Welcome to an exciting year-long project here at The Nerdy. 1980 was an exciting year for films giving us a lot of films that would go on to be beloved favorites and cult classics. It was also the start to a major shift in cultural and societal norms, and some of those still reverberate to this day.
We’re going to pick and choose which movies we hit, but right now the list stands at nearly three dozen.
Yes, we’re insane, but 1980 was that great of a year for film.
The articles will come out – in most cases – on the same day the films hit theaters in 1980 so that it is their true 40th anniversaries. All films are also watched again for the purposes of these reviews and are not being done from memory. In some cases, it truly will be the first time we’ve seen them.
This time around it’s Feb. 8, 1980, and we’re off to see The Fog and American Gigolo!
I had never had a chance to check out The Fog before this project, and boy am I glad I finally saw it.
Despite having already made Halloween – one of the granddaddies of the slasher genre – John Carpenter opted to go a bit old school folk ghost story with The Fog. Sailors killed by the wealthiest of the town for greedy reasons, and because they didn’t approve of lepers. The ghosts of the murdered sailors return 100 years later for their gold and to kill six people to make up for the six who had decided they should die.
The film feels like it’s ripped from the pages of an old Tales from the Crypt or Vault of Horror by EC Comics and it’s glorious. So much is accomplished with a “less is more” attitude here, and it works.
The fog itself becomes a character, and how they ever were able to control it the way they did would be endlessly fascinating.
It’s an easy recommendation as a horror film that, honestly, the whole family can watch. Nothing is too gory, there’s no nudity, and it’s far more about tension than jump scares.
Highly recommend this one.
Quite often after I finish one of the films for these projects, someone will ask me, “What did you think of it?” In the case of American Gigolo, I took a moment to think and replied, “It was shot on film.”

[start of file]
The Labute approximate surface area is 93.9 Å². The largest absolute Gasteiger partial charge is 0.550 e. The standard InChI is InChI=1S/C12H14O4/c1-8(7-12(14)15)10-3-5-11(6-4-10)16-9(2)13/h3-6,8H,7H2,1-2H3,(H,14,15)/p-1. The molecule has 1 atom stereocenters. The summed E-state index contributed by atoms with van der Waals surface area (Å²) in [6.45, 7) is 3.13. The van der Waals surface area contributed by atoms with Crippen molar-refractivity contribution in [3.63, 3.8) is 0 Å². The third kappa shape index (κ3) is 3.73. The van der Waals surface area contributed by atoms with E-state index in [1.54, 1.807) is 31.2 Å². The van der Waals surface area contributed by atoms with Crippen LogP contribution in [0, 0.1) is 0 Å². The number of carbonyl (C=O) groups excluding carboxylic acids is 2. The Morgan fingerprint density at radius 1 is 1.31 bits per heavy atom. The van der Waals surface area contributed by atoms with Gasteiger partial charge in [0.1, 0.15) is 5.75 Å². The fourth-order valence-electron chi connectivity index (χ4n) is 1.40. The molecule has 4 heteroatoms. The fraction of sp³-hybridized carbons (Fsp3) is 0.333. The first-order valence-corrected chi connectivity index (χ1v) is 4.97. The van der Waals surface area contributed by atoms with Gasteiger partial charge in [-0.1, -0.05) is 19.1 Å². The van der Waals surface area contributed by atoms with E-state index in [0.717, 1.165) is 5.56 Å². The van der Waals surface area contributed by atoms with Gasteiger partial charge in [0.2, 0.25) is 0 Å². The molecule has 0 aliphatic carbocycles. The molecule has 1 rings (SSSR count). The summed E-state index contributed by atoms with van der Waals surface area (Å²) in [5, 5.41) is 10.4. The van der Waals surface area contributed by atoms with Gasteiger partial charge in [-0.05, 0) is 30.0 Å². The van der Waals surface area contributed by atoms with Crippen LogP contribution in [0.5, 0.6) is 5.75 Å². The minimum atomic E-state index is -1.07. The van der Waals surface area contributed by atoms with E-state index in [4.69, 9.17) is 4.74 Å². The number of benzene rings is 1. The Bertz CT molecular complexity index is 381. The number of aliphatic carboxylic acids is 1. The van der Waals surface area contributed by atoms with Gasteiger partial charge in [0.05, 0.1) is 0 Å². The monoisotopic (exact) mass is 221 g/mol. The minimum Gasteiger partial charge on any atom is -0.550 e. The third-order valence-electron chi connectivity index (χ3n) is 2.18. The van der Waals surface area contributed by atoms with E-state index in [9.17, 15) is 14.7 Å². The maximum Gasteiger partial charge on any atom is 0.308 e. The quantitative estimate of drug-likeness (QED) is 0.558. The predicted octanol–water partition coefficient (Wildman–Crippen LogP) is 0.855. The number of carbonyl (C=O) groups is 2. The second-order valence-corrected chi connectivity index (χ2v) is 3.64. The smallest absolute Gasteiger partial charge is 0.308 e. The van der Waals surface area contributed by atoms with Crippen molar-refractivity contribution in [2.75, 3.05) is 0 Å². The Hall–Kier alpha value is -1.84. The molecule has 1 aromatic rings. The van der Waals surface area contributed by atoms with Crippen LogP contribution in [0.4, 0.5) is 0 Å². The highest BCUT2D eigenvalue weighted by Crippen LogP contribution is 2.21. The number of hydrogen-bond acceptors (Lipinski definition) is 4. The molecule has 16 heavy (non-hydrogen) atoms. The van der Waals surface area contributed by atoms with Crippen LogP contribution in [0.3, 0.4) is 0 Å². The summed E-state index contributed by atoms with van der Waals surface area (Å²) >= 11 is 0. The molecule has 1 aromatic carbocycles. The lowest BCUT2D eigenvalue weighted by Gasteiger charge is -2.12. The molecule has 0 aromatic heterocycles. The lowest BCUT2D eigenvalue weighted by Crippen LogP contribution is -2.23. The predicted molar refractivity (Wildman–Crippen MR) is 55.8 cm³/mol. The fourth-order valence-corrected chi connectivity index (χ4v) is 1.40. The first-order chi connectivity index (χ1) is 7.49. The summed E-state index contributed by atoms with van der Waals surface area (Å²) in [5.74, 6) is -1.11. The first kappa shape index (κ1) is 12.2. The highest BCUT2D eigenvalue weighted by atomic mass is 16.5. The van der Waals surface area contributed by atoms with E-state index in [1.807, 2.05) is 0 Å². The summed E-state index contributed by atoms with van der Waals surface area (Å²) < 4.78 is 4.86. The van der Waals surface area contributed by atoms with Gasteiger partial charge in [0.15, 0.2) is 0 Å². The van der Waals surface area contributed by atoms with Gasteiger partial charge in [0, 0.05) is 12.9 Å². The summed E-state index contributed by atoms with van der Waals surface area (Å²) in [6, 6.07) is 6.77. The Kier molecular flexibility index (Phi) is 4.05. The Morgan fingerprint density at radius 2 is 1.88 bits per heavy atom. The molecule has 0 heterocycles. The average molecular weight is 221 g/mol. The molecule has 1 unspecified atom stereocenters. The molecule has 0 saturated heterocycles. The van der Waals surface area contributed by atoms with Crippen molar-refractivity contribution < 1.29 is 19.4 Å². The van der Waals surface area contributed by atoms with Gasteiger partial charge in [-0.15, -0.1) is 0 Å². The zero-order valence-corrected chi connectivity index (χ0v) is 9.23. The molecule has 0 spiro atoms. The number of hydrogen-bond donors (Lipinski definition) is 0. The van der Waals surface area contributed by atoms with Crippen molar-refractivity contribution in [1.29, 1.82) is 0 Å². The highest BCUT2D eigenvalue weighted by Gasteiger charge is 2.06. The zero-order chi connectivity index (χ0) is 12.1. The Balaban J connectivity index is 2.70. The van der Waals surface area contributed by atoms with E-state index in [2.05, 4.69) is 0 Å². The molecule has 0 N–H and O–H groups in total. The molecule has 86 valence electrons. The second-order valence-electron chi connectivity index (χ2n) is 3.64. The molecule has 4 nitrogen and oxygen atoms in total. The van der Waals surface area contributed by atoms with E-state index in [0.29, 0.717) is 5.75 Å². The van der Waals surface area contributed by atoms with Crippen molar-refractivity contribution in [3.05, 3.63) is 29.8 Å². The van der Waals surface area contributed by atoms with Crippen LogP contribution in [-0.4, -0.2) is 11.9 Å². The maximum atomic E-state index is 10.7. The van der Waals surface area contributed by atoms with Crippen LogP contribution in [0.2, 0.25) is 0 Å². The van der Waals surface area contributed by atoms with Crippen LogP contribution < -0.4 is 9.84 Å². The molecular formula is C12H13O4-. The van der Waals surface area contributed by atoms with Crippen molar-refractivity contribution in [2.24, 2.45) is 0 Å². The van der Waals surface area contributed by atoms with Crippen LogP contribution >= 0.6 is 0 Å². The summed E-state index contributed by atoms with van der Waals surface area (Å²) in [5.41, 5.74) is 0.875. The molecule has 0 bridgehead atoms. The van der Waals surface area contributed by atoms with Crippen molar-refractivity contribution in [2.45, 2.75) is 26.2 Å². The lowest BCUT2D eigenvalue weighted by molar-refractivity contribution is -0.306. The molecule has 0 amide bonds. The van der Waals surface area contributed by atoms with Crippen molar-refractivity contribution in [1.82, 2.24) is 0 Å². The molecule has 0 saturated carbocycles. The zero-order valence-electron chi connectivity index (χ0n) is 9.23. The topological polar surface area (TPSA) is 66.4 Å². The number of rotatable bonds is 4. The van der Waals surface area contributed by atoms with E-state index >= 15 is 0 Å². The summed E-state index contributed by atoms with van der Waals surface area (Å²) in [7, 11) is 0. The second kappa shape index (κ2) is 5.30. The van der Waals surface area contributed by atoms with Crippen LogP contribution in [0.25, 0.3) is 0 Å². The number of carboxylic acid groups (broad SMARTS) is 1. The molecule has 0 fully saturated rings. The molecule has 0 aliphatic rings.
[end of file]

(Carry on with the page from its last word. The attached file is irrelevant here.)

Even with a few days under my belt, I’m still not sure what to think of this movie. Sure, there was a lot being said here about loneliness and isolation, be it of your own doing or circumstances. But there was also a lot of, “… why is this happening?” moments.
With a running time of 117 minutes, we spend a lot of time watching people do things. Some of them mundane, some of them related to the plot. In most cases, you just don’t care. We watch Julian (Richard Gere) drive… a lot. You watch people stare. You just watch… things.
And when you get to the end of the film, the emotional crescendo that is clearly supposed to strike you as a revelation, that anyone can come together, it is then you realize, “I do not care enough about these characters to feel anything about this.”
After nearly two hours of watching this movie, you just simply don’t care. These characters never rise to the level of being fleshed out. They’re broad strokes of ideas pretending to be characters. Julian is a gigolo because… I have no idea. No one seems to like him because he’s selfish which is not a reason for you as an audience to like him. And Michelle (Lauren Hutton) is apparently willing to throw away her life because her husband is selfish… maybe?
This was a movie I was excited to finally watch because I had always heard of it in a pop culture sense, and now I just want my two hours back.
1980 Movie Reviews will return on Feb. 15 with Cruising and Mad Max!
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